‘Dear customer carrying television …’ read the sign at Kathmandu Tribhuvan International Airport. I didn’t realize quite how many passengers this sign addressed until I stood in line at the customs point while the televisions were duly examined. My flight had arrived from London via Doha, probably a good place to acquire what is evidently a luxury item (27% of the population owned one in 2006) . I later discovered that most people get their news and popular culture from the radio. As the technologies for circulating such things constitute an important piece of infrastructure, I count this as my first encounter with Nepalese infrastructure. This is significant for me as I was in Nepal in my capacity as the British Academy’s Director for Cities and Infrastructure programmes.
The British Academy research teams on the ground
The British Academy has two research teams in Nepal. One – led by John Twigg at the Overseas Development Institute – explores how people have recovered and rebuilt their lives since the 2015 earthquake. The other – led by Robin Coningham at Durham University – is about seismic safety and Kathmandu’s antiquities, a source of tourist revenue, as well as being of great historical significance. I was there to see how things were progressing.
A traffic jam in Kathmandu. Credit: Getty Images
Improvised infrastructure in action
My second encounter with infrastructure immediately followed the television line up. I jump into a dilapidated taxi and watch the city slip by through the window. The road from the airport to my hotel is strewn with rubbish. Much of it ends up in riverbeds. Cables are exposed. Pipes run along the surface of the road. Burying them is expensive. The roads are potholed and take it out the taxi floor. There are traffic jams because the roads are not wide enough and because there are not enough roads. Tangles of electrical wires overhead are diverted into homes and businesses. People live in ramshackle dwellings often made from corrugated iron and whatever else comes to hand. They make a living selling food and drinks and other small items. 70% of economically-active Nepalese operate in the informal economy. They make their own work and their own lives. This is improvised infrastructure in action.
Municipal authorities in Kathmandu struggle to provide basic infrastructure. In response, people stitch things together for themselves, and signs of this are visible all over the streets. Or so it seemed through the window of an ancient taxi driven at breakneck speed between traffic jams.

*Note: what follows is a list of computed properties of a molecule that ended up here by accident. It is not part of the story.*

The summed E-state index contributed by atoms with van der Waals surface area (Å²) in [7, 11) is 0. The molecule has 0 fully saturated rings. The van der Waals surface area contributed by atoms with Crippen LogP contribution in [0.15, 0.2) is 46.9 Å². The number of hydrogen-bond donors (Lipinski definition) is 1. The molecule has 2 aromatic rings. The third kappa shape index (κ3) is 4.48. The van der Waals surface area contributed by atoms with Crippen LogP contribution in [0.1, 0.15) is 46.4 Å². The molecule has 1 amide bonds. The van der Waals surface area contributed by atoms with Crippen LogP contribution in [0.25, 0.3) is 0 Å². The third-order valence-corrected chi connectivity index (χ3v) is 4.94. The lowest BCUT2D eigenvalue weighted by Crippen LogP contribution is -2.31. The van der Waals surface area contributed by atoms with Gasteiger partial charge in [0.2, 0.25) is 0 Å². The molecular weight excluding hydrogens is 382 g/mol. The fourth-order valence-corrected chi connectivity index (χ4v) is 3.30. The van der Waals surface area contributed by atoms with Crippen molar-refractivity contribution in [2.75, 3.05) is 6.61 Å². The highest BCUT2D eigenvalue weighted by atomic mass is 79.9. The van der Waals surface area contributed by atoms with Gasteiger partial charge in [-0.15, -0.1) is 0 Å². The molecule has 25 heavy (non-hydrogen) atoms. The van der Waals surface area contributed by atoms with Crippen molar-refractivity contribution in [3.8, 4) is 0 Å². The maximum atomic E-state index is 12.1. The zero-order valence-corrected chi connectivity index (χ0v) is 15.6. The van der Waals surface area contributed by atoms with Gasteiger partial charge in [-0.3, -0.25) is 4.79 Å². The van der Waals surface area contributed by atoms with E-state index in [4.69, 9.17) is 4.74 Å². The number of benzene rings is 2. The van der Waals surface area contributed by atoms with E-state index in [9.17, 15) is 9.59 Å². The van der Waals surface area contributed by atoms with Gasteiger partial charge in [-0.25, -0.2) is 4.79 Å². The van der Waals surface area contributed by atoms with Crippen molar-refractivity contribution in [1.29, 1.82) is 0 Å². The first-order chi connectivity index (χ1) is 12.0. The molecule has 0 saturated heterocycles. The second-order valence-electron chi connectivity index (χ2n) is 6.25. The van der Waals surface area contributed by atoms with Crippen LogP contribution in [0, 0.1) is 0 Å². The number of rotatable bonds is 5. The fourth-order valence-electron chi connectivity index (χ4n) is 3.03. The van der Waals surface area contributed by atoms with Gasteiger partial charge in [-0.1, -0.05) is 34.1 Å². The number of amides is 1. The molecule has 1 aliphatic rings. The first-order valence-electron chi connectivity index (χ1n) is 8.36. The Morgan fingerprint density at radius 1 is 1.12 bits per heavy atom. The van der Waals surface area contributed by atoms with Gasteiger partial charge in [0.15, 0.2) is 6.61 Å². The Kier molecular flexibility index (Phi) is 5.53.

An aerial view of Kathmandu. Credit: Getty Images
Taking infrastructure for granted
A job that involves research on infrastructure is one thing, but experiencing it first hand as part of the daily life of my visit is quite another. While I had spent a great deal of time thinking about Kathmandu and infrastructure before I left London, I had spent no time at all thinking about it in more personal terms. I should have done.
Like others living in the global north, I take infrastructure for granted because it mostly works. But when infrastructures are fragile and don't work continuously, they become hyper-visible
Like others living in the cities of the global north, I take infrastructure for granted because it mostly works – light switches and taps mostly produce the desired outcome, and even Southern Rail will eventually get you from Brighton to London. Much infrastructure is invisible – hidden in pipes and cables beneath the ground – and most of us don’t think about wastewater or who picks up the rubbish. But when infrastructures are fragile and don’t work continuously, they become hyper-visible, as they had on my ride from the airport.
My thinking about infrastructure took a more personal turn when I arrived at the hotel, a beautiful old building close to the historic centre of the city with its enchanting ancient heritage buildings – infrastructures of the past. I am given a lovely room on the roof with a bathroom next door. I am assured there is broadband but I can’t make it work. The owner gives me a lesson. I must stand under the router on the third floor to log in, then I can go back to my room and it will work. Sometimes. I try to charge my dying phone battery. Only one electrical socket in my room works and it heats up alarmingly. In the night my phone just goes blank. I panic. My next day’s arrangements are stored inside. Without WhatsApp I am sunk. I decide to shower instead. The water works – mostly – and it’s cold. In contrast the staff are warm and helpful and fabulous.
A market street in Thamel at night. Credit: Getty Images
First World problems
First world problems is what my younger daughter says when I complain about anything. In the scheme of things, televisions and hotel facilities are rich people’s infrastructure problems. On the trip from the airport to my hotel, I glimpsed in passing some of the most significant issues that the people of Kathmandu live with on a daily basis and have learned to navigate –against which my own fleeting discomforts feel insignificant.
Professor Caroline Knowles BSc PhD is Professor of Sociology at Goldsmiths University of London and Director of the British Academy's Cities & Infrastructure Programme. Caroline writes about migration and circulations of material objects – some of the social forces constituting globalisation. She is particularly interested in cities, having done research in London, Hong Kong, Beijing, Fuzhou, Addis Ababa, Kuwait City and Seoul.